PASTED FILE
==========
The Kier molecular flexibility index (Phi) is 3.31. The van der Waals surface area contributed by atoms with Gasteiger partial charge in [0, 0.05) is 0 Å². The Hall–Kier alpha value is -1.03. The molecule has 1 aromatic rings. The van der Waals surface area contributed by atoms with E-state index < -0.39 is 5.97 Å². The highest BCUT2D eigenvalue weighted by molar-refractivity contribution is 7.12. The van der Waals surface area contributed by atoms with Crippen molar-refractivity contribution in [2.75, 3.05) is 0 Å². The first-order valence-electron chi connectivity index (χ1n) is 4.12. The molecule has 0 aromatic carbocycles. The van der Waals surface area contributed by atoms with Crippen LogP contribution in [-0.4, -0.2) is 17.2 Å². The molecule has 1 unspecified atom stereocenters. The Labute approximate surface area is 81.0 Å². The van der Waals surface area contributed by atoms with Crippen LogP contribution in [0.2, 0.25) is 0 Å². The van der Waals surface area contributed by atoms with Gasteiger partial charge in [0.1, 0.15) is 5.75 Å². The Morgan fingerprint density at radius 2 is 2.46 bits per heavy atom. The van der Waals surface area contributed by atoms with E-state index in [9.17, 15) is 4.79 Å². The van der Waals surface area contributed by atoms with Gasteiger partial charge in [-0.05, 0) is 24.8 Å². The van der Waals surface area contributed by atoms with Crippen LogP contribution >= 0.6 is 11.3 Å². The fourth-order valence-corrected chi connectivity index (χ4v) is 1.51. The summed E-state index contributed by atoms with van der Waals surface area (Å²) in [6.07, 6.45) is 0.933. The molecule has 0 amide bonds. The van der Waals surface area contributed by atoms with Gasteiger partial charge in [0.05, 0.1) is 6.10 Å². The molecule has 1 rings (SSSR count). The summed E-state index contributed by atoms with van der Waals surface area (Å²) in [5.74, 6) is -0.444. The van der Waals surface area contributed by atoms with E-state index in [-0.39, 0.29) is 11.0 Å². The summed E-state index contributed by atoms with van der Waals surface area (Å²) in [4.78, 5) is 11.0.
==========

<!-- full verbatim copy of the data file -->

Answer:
The Kier molecular flexibility index (Phi) is 3.31. The van der Waals surface area contributed by atoms with Gasteiger partial charge in [0, 0.05) is 0 Å². The Hall–Kier alpha value is -1.03. The molecule has 1 aromatic rings. The van der Waals surface area contributed by atoms with E-state index < -0.39 is 5.97 Å². The highest BCUT2D eigenvalue weighted by molar-refractivity contribution is 7.12. The van der Waals surface area contributed by atoms with Crippen molar-refractivity contribution in [2.75, 3.05) is 0 Å². The first-order valence-electron chi connectivity index (χ1n) is 4.12. The molecule has 0 aromatic carbocycles. The van der Waals surface area contributed by atoms with Crippen LogP contribution in [-0.4, -0.2) is 17.2 Å². The molecule has 1 unspecified atom stereocenters. The Labute approximate surface area is 81.0 Å². The van der Waals surface area contributed by atoms with Crippen LogP contribution in [0.2, 0.25) is 0 Å². The van der Waals surface area contributed by atoms with Gasteiger partial charge in [0.1, 0.15) is 5.75 Å². The Morgan fingerprint density at radius 2 is 2.46 bits per heavy atom. The van der Waals surface area contributed by atoms with E-state index in [9.17, 15) is 4.79 Å². The van der Waals surface area contributed by atoms with Gasteiger partial charge in [-0.05, 0) is 24.8 Å². The van der Waals surface area contributed by atoms with Crippen LogP contribution >= 0.6 is 11.3 Å². The fourth-order valence-corrected chi connectivity index (χ4v) is 1.51. The summed E-state index contributed by atoms with van der Waals surface area (Å²) in [6.07, 6.45) is 0.933. The molecule has 0 amide bonds. The van der Waals surface area contributed by atoms with Gasteiger partial charge in [0.05, 0.1) is 6.10 Å². The molecule has 1 rings (SSSR count). The summed E-state index contributed by atoms with van der Waals surface area (Å²) in [5.74, 6) is -0.444. The van der Waals surface area contributed by atoms with E-state index in [-0.39, 0.29) is 11.0 Å². The summed E-state index contributed by atoms with van der Waals surface area (Å²) in [4.78, 5) is 11.0.